Friday, December 6, 2019
Do you have a great (or merely good) teaching idea that relates to legal research or writing? Are you a judge, legal writing specialist working for a law firm, or someone responsible for training recent law grads who has some insight into how new lawyers could improve their writing? Are you a law librarian working for a firm, court or other public office that has some ideas to share about helping your customers better find legal information? Those ideas or anything in between could be the acorn from which a mighty article can grow and if you're inclined to write it up, Perspectives: Teaching Research and Writing may be interested in publishing it. We are currently looking for a few good articles for the Spring 2020 issue. Here are further details:
The Fall 2019 issue of Perspectives: Teaching Legal Research and Writing is in final production with an anticipated publication date of January/February 2020. However, we presently have some spots available for the Spring 2020 issue and thus the Board of Editors is actively seeking articles to fill that volume. So if you’re working on an article idea appropriate for Perspectives (see below), or can develop a good manuscript in the next couple of months, please consider submitting it to us for consideration. There is no formal deadline since we will accept articles on rolling basis but the sooner the better if you’d like it published in the Spring issue.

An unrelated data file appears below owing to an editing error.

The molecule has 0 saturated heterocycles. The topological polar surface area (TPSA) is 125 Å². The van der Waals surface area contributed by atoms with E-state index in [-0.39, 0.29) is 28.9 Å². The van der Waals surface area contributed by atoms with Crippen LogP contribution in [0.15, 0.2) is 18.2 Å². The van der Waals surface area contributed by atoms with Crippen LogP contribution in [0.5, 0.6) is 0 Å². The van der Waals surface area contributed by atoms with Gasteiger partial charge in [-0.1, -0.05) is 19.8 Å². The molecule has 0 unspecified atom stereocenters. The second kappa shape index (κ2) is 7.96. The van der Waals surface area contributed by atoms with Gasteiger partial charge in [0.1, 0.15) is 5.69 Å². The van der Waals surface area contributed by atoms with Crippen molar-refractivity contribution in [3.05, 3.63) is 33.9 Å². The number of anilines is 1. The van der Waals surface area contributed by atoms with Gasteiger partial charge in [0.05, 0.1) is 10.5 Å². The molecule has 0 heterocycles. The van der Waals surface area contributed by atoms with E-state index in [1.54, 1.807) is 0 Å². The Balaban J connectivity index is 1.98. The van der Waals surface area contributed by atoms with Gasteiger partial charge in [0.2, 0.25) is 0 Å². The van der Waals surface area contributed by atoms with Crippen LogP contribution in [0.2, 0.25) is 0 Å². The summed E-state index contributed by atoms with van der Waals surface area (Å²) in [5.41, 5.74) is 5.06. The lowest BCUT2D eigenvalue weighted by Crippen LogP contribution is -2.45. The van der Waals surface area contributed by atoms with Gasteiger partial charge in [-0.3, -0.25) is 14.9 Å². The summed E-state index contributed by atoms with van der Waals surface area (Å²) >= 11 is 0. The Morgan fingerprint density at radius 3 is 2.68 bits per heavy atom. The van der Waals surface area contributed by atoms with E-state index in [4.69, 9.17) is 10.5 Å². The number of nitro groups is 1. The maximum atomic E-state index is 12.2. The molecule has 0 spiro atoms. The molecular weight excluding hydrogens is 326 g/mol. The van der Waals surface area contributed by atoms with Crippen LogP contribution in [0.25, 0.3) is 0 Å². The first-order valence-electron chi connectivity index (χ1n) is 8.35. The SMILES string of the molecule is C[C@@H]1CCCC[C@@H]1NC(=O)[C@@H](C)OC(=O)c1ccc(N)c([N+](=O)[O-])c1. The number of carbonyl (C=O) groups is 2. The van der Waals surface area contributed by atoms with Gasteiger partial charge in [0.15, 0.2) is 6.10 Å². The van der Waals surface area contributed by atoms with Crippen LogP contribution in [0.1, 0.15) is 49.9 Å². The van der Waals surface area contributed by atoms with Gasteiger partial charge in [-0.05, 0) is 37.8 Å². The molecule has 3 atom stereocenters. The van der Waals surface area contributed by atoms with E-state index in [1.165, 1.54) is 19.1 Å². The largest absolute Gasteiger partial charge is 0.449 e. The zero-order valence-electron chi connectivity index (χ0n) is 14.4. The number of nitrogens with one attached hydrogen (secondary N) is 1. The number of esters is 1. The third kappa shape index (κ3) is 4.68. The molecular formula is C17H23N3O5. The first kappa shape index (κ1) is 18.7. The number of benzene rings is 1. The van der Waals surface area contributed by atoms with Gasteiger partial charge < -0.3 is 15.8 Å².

As you may know, Perspectives is sponsored and distributed free of charge by Thomson Reuters as a service to the LRW community with a subscriber base of nearly 4000+ readers. The most recently published issue from Spring 2019 is available here for your perusal and the coming FAll issue will be equally interesting and with lots of good ideas you take into the classroom.
The target audience for Perspectives is anyone interested in the teaching of legal research and legal writing, including:
- Law librarians and law professors, including adjuncts;
- Attorneys who help associates or interns develop as researchers and writers;
- Writing specialists at law schools, law firms, courts, and other legal institutions; and
- Judicial clerks, court librarians or others engaged in teaching the public how to do legal research and related tasks.
In two electronic issues published per year (fall and spring), Perspectives articles explore a broad array of teaching theories, techniques, and tools. Articles are both short—typically between 1,500 and 7,000 words and lightly footnoted. They are highly readable and typically focus on curricular design, goals, teaching methods, and assessments. For example how to:
- Comment rigorously and encouragingly on student writing;
- Efficiently research;
- Collaborate in teaching;
- Design, create, and manage online teaching modules;
- Teach using insights from other disciplines;
- Use technology to enhance learning and teaching; and
- Engage today's law students, interns, and associates.